Testamentary Capacity – a Practical Guide for lawyers (1 CLE/CPD point)


This 60-minute audio session equates to 1 CLE/CPD point* for lawyers and legal professionals

Are you drafting wills? Are you a wills and estate lawyer involved in a litigation matter? Are you questioning your client’s mental capacity? With an ageing population, we’re seeing an increase in dementia, elder abuse and limited capacity. Coupled with complexities in estates, the risk that your client’s mental capacity will be challenged is on the rise too. With 224 people diagnosed daily with dementia, testamentary capacity and knowledge and approval are a growing focus in the legal landscape. Listen to this audio session featuring Justice François Kunc as he explains practical tips lawyers can use today with their clients when preparing a will, and the challenges faced when contesting wills due to a lack of testamentary capacity.

Listen to this on-demand audio session anywhere and anytime, whether you’re wanting to develop in Wills and Estates Law or meet your continued legal education requirements.

Here’s a sneak peek of Justice Kunc offering his thoughts on how lawyers can get the most out of their interaction with experts (preview length: 2 mins).


Learning outcomes:

  • Gain insight into the concepts and context that govern testamentary capacity
  • Learn practical tips on how to work with clients experiencing issues with capacity, including the recording of evidence and the use of witnesses
  • Improve your ability to work alongside professionals on matters of testamentary capacity, including skills such as instructing medical professionals
  • Develop an understanding of how recent issues, such as a rising incidence of dementia amongst Australia’s ageing population, affect testamentary capacity in practice
  • Navigate risks for lawyers and clients


  • NSW Legislative Council Report On Elder Abuse
  • Australian Law Reform Commission: Elder Abuse – A National Legal Response
  • NSW Law Society: When A Client’s Mental Capacity Is In Doubt: A Practical Guide for Solicitors
  • Elder Law Column: Law Society Journal

Please note that the purchase of this CLE/CPD product allows you to access the recording 5 times over a period of 365 days from the date of purchase.
To access the recording again you must login to your account.


The Hon Justice François Kunc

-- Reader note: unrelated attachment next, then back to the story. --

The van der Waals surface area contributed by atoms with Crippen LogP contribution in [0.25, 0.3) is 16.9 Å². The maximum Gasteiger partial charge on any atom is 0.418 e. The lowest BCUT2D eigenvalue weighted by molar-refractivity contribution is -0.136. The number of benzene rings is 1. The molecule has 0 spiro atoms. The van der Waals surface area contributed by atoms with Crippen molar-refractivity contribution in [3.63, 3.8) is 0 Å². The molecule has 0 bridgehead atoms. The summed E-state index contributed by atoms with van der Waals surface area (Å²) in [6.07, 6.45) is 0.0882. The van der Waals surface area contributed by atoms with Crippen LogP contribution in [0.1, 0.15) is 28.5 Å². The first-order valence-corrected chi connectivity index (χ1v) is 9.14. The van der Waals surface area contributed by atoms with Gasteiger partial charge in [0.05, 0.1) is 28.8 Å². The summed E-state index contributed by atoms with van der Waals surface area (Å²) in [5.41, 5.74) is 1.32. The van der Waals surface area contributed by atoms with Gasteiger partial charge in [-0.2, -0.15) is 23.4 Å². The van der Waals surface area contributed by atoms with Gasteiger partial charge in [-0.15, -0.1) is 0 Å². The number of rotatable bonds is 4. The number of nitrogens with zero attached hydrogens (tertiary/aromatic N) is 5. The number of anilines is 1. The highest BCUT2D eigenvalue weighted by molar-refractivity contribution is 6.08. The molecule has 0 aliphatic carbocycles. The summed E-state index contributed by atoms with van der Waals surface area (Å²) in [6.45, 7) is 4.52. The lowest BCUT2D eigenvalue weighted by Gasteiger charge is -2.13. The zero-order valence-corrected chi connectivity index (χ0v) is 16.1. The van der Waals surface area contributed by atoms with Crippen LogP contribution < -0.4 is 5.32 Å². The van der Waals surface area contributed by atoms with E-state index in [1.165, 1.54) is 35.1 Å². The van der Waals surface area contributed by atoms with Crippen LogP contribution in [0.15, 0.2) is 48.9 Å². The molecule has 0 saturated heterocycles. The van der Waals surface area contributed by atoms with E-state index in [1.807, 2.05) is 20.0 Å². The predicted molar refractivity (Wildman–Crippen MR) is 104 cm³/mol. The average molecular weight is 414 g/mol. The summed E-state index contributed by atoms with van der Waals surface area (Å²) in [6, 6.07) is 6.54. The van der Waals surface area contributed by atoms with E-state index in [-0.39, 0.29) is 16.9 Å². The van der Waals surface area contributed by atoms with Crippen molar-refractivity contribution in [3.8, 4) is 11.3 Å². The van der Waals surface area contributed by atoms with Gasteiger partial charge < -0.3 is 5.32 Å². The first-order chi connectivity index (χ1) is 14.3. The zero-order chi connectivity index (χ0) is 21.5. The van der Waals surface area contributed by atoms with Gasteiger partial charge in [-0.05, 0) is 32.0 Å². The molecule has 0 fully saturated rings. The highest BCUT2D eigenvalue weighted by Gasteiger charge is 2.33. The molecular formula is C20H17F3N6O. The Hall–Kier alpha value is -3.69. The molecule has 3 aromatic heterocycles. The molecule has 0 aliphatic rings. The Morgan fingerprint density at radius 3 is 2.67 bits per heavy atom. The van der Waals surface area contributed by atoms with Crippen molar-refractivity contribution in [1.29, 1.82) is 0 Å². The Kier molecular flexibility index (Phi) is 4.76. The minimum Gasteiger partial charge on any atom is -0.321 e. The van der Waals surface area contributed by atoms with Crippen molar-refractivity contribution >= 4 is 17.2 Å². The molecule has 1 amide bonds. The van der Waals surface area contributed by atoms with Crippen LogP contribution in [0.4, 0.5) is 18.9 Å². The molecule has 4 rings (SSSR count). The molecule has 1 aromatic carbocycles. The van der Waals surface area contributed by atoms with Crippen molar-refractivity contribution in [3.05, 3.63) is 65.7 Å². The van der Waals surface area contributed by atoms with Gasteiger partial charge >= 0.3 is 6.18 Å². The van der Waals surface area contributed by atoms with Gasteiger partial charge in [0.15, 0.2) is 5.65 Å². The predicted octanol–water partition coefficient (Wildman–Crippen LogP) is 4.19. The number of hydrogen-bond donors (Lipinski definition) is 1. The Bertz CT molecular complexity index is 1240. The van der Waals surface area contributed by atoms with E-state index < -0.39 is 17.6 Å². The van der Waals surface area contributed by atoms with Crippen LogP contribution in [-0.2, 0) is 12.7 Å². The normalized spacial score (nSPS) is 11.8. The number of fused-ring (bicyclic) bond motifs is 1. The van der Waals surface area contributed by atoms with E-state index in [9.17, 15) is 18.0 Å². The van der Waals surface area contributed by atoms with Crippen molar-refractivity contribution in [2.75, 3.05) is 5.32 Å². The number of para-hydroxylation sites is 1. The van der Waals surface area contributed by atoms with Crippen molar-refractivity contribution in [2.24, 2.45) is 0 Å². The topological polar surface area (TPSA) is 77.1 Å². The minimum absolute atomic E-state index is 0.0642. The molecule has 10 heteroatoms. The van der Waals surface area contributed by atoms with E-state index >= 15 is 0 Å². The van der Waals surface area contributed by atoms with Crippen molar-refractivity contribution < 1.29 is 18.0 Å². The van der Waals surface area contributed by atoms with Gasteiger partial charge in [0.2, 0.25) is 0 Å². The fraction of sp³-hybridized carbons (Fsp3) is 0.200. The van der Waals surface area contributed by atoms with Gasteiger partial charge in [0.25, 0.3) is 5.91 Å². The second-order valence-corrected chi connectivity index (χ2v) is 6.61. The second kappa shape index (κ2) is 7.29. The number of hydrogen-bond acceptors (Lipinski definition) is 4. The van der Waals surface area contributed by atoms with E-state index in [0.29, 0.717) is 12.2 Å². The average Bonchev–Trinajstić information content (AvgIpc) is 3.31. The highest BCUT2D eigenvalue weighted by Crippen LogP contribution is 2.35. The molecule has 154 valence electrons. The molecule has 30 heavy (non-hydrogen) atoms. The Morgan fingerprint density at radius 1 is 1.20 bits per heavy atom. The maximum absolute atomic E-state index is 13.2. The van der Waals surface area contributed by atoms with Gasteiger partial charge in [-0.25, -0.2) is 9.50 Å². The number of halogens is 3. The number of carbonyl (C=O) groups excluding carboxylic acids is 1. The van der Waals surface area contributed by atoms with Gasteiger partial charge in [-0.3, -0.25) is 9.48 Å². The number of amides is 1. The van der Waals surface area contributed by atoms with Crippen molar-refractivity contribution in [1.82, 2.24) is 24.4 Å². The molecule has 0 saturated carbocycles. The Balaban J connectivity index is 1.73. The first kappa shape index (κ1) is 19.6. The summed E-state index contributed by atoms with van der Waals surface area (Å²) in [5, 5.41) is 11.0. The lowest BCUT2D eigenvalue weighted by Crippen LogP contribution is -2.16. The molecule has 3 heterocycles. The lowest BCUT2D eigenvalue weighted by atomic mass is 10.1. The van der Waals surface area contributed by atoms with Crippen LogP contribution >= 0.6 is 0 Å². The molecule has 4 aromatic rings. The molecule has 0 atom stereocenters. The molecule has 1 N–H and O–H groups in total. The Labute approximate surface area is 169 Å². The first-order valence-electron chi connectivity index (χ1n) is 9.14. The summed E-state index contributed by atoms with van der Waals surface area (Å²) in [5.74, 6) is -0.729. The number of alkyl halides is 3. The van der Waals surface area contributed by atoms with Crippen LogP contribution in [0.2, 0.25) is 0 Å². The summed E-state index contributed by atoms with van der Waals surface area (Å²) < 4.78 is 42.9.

The Honourable Justice François Kunc graduated with degrees in Arts and Law from the University of Sydney. His Honour practiced as a solicitor with Allen Allen and Hemsley from 1986, and was called to the Bar in 1992. Appointed to Senior Counsel in 2007, his Honour was based in chambers at Eleven Wentworth. Following 27 years of practising law – 21 years as a barrister and six years as Senior Counsel, Justice Kunc was appointed to the Supreme Court of New South Wales in 2013, where he sits in the Equity Division.

His Honour maintained a wide-ranging commercial practice during his time as a barrister, working on cases involving contracts, equity, trusts, trade practices, banking and insurance and government regulation. A leader of the commercial bar, he has appeared in courts throughout Australia for major government, corporate and individual clients, including Paul Hogan and Gina Rinehart.

Justice Kunc is the General Editor of the Australian Law Journal, and serves on the Editorial Board of the Journal of Equity, the editorial committee of the Civil Trials Bench Book, and the Drafting Committee for the Australian National Standards for interpreters in courts and tribunals. Previously, he has served as a President of the Law and Literature Association of Australia, and the chairman of the Eleventh Floor of Wentworth Chambers.

His Honour is a Fellow of the Australian Academy of Law, Chairman of the Layne Beachley “Aim for the Stars Foundation”, and a Knight Commander of St Gregory the Great for services to the Catholic Church. Maintaining a life-long passion for music, culture and the arts, Justice Kunc was a legal adviser, board member and most recently a Director of the Opera Australia Capital Fund.


* CLE/CPD schemes are based upon self-assessment of an educational activity. In order to count an educational activity towards mandatory CLE/CPD requirements a legal practitioner must determine for themselves that the activity extends their knowledge and skills in areas relevant to their practise or professional development. If you are in WA, please note we are not a WA Law Society accredited CPD/CLE provider and an audio session will not count towards your points.